Latest Study Shows Nominal Uptick in Twin Cities Freeway Congestion

Latest Study Shows Nominal Uptick in Twin Cities Freeway Congestion Photo: KSTP

October 04, 2017 03:23 PM

Twin Cities freeways in 2016 were only nominally more congested than they were the previous year, according to a report from the Minnesota Department of Transportation. 

And the 0.3 percent increase in congestion over the previous year kept metro freeways below MnDOT's 10-year projection for increased congestion.


Study: State Government to Blame for Twin Cities Congestion

The department says congestion is defined as freeway traffic flowing at speeds less than 45 miles per hour. The report, prepared each year by MnDOT's Regional Transportation Management Center, shows Twin Cities freeways were generally more congested between 5 a.m. and 10 a.m. than they were between 2 p.m. and 7 p.m., the department said in a release.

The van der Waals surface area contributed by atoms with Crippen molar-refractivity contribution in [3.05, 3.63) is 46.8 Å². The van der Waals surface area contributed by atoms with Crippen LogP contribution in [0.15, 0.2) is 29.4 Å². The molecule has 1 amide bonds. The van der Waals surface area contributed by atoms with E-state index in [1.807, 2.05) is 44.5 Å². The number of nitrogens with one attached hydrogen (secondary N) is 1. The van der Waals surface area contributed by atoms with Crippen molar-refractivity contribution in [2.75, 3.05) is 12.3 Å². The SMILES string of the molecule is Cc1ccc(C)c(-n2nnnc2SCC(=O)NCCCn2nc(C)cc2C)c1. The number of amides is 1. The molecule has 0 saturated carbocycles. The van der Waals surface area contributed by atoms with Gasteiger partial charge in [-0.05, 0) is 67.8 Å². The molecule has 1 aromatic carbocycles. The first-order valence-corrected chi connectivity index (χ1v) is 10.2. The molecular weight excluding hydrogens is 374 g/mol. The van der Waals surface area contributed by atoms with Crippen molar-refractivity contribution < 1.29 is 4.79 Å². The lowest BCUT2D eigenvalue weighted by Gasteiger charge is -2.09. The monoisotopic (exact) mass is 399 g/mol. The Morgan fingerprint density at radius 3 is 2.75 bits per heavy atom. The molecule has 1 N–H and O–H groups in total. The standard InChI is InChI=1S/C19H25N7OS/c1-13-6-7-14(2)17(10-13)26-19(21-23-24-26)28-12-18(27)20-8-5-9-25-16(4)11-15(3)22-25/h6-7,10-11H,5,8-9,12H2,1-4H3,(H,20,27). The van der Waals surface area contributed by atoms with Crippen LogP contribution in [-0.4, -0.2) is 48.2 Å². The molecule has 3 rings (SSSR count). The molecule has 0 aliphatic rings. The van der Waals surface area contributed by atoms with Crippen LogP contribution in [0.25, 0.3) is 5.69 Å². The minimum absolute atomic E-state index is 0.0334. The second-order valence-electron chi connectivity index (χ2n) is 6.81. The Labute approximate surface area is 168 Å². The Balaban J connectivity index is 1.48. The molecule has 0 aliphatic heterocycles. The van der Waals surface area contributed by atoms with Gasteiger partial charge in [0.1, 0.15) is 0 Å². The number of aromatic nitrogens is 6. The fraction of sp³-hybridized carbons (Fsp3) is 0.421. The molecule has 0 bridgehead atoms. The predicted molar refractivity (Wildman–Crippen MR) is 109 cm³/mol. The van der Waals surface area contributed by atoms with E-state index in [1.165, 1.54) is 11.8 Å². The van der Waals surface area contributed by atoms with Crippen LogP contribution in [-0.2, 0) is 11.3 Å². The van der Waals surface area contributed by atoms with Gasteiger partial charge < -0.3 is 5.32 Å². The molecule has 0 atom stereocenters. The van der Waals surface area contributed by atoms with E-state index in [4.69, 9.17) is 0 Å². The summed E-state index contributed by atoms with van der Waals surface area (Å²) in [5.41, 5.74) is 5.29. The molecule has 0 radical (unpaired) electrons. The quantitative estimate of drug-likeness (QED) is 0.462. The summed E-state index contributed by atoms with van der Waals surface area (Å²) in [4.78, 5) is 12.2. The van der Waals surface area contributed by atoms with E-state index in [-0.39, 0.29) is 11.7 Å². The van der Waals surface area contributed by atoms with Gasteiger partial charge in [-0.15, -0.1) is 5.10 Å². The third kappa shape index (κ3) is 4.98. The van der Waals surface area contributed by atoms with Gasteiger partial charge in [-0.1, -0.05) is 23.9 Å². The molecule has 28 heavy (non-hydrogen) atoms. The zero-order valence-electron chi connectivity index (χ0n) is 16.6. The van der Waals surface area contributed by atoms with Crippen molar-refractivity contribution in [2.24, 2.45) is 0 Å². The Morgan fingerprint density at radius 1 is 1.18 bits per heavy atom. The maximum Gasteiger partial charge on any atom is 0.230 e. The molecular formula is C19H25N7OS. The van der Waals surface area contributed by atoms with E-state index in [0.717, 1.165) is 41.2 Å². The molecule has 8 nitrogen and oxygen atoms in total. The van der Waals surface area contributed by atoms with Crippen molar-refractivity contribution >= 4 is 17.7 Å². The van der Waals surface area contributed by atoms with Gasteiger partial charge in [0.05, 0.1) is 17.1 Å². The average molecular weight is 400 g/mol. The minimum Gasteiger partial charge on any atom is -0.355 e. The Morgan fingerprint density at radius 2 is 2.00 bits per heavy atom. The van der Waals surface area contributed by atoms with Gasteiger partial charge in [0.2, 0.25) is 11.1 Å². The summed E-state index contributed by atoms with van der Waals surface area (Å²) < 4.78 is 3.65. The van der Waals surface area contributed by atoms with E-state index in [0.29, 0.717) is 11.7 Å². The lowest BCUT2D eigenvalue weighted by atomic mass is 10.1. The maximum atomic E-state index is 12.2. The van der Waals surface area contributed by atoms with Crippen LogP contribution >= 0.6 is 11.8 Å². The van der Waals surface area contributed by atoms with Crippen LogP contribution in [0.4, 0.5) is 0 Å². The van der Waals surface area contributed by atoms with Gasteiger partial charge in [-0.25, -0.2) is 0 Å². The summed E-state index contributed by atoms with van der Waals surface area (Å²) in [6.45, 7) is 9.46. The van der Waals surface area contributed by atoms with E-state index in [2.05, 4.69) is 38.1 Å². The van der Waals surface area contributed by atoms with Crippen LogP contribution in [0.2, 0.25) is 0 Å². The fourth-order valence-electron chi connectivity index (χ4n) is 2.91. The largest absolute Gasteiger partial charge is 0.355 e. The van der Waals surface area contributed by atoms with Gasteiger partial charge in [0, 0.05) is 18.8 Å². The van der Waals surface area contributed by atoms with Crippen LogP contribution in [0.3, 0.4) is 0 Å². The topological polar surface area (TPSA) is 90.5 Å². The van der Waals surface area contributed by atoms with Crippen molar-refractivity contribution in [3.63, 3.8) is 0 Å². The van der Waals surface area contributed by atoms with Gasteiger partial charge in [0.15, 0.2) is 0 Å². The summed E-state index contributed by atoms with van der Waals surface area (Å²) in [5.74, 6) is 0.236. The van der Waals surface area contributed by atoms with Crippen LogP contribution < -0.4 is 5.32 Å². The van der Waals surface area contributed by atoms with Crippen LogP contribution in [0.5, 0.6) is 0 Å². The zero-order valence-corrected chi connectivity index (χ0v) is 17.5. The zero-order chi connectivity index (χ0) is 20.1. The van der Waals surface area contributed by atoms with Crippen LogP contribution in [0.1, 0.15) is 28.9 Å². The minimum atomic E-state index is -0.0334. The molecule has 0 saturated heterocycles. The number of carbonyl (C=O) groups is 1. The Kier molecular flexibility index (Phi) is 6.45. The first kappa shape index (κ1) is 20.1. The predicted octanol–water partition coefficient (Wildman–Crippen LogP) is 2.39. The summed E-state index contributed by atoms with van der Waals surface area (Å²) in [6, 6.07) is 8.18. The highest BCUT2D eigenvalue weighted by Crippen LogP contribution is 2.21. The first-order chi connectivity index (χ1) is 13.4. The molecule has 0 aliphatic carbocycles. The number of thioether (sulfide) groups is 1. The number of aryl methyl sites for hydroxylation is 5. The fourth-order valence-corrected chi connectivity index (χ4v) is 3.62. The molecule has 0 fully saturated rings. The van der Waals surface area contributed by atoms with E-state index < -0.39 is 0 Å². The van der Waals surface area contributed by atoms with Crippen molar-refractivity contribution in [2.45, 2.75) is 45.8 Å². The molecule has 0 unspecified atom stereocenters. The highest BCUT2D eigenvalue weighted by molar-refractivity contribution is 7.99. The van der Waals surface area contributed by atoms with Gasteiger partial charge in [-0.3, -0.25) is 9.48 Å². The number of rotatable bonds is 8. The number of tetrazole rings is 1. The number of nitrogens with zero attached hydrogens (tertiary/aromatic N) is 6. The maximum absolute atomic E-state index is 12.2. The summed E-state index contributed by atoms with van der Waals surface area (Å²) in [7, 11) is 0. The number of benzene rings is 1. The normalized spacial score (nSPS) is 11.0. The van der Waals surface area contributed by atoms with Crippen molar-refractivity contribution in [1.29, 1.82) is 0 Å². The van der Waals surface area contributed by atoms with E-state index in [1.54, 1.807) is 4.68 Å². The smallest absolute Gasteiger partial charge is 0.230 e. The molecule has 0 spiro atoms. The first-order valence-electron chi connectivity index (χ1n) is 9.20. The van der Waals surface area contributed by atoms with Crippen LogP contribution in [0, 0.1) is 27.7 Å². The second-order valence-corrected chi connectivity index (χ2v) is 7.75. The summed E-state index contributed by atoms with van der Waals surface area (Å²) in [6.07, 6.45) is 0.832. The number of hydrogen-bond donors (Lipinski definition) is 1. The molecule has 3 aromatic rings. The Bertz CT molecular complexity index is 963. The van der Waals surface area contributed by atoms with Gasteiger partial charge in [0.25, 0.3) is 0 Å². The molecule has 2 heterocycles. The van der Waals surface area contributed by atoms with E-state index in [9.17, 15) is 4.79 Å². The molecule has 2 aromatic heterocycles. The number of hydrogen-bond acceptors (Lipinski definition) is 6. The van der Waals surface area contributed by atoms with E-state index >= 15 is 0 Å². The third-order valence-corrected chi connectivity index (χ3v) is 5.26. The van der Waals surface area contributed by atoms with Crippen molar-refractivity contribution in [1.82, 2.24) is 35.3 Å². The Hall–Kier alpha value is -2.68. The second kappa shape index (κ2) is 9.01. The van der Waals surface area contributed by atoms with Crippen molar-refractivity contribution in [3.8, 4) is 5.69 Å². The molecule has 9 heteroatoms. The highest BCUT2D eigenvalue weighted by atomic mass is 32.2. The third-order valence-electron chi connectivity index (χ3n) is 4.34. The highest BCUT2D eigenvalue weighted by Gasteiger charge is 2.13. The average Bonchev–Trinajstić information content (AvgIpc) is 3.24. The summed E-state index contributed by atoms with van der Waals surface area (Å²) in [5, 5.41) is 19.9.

The department gathers its data via detectors and through field observations. The 2016 report used data from October 2016 via 3,500 of 5,500 detectors located on Twin Cities' freeways.

The department said it chose October because the month has the most-typical traffic patterns. 


Michael Oakes

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